If you want to understand what’s behind the recent tension between Colombia and Venezuela, think “smokescreen,” and then go back several months to some sick children in the Department of Meta, just south of Bogota. The children fell ill after drinking from a local stream, a stream contaminated by the bodies of more than 2,000 people, secretly buried by the Colombian military.
According to the Colombian high command, the mass grave just outside the army base at La Macarena contains the bodies of guerilla fighters killed between 2002 and 2009 in that country’s long-running civil war. But given the army’s involvement in the so-called “false positive” scandal, human rights groups are highly skeptical that the dead are members of the Revolutionary Armed Forces of Colombia and the National Liberation Army, the two insurgent groups fighting the central government.
“False positive” is the name given to the Colombian armed forces operation that murdered civilians and then dressed them up in insurgent uniforms in order to demonstrate the success of the army’s counterinsurgency strategy, thus winning more aid from the U.S. According to the human rights organizations Comision de Derechos Homanos del Bajo Ariari and Colectivo Orlando Fals Borda, some 2,000 civilians have been murdered under the program.
The bodies at La Macarena have not been identified yet, but suspicion is that they represent victims of the “false-positive” program, as well as rural activists and trade unionists. The incoming Colombian president, Juan Manuel Santos, was defense secretary when the murders were talking place. Santos also oversaw a brief invasion of Ecuador in 2008 that reportedly killed a number of insurgents. The invasion was widely condemned throughout Latin America.
Diverting attention is what outgoing Colombian President Alvaro Uribe is all about. While his foreign minister, Luis Alfonso Hoyos, was laying out photos and intelligence claiming that Venezuela was hosting upwards of 1,500 Colombian insurgents, a group of Latin American NGOs were uncovering a vast scheme by Uribe’s Department of Administrative Security (DAS) to sabotage the activities of journalists, judges, NGOs, international organizations and political opponents. Some of these “dirty tricks” included death threats.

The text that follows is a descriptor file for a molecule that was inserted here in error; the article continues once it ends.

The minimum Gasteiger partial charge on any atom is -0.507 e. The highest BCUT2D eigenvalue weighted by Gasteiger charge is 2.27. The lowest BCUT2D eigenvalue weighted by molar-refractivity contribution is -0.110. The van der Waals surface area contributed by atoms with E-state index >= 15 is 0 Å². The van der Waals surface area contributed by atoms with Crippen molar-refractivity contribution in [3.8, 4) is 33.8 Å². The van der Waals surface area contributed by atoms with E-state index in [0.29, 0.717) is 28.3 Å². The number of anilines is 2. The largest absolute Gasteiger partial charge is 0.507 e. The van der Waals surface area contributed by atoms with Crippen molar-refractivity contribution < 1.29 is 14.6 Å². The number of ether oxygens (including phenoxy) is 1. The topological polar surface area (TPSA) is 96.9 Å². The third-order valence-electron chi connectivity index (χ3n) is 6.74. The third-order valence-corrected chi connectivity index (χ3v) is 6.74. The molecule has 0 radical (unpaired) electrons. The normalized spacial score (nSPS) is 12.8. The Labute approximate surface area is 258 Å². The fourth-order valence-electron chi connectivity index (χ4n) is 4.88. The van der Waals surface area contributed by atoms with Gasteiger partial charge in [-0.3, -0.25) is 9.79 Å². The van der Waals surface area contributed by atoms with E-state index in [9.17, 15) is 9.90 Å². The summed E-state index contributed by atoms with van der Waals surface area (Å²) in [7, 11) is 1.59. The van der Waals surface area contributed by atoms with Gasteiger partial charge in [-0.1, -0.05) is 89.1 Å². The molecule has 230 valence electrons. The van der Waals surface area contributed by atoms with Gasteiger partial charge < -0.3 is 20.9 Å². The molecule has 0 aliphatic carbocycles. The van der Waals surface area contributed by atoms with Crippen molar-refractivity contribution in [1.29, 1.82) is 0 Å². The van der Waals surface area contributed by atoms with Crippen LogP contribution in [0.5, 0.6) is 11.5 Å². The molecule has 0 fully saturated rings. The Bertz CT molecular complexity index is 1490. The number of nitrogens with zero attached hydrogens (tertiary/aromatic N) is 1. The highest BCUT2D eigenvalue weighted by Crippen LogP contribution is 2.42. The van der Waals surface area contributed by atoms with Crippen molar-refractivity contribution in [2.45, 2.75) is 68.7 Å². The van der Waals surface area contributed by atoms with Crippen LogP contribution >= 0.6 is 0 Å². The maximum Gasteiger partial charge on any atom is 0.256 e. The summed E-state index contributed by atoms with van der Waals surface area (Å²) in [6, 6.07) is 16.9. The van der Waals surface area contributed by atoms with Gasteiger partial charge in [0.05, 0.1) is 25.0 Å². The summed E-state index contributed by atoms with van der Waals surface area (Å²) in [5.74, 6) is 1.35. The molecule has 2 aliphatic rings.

Because the U.S.—which has pumped more than $7 billion in military aid to Colombia—supplies the DAS with sophisticated surveillance technology, Washington may end up implicated in the scandal.
The U.S. may also be tarred with the murder of Colombian trade unionists. According to Kelly Nichollas of the U.S. Office on Colombia, testimony at the trial of former DAS director Jorge Noguera indicated that the U.S. trained a special Colombian intelligence unit that tracked trade unionists.
Colombia is currently the most dangerous country in the world for trade unionists. According to the International Trade Unionist Confederation’s (ITUC) Annual Survey of Trade Union Rights, out of the 101 unionists murdered in 2009, 48 were in Colombia. So far, 20 more Colombian trade unionists have been murdered in 2010. In the case of Hernan Abdiel Ordonez, treasurer of the prison worker’s union, who had complained about corruption, the government refused to provide him security in spite of receiving numerous death threats. He was gunned down by assassins on a motorcycle.
“Colombia was once again the country where standing up for fundamental rights of workers is more likely than anywhere else to mean a death sentence, despite the Colombian government’s public relations campaign,” said ITCU General Secretary Guy Ryder. “The Colombian authorities must take urgent and effective measures to guarantee the physical integrality of Colombian trade unionists.”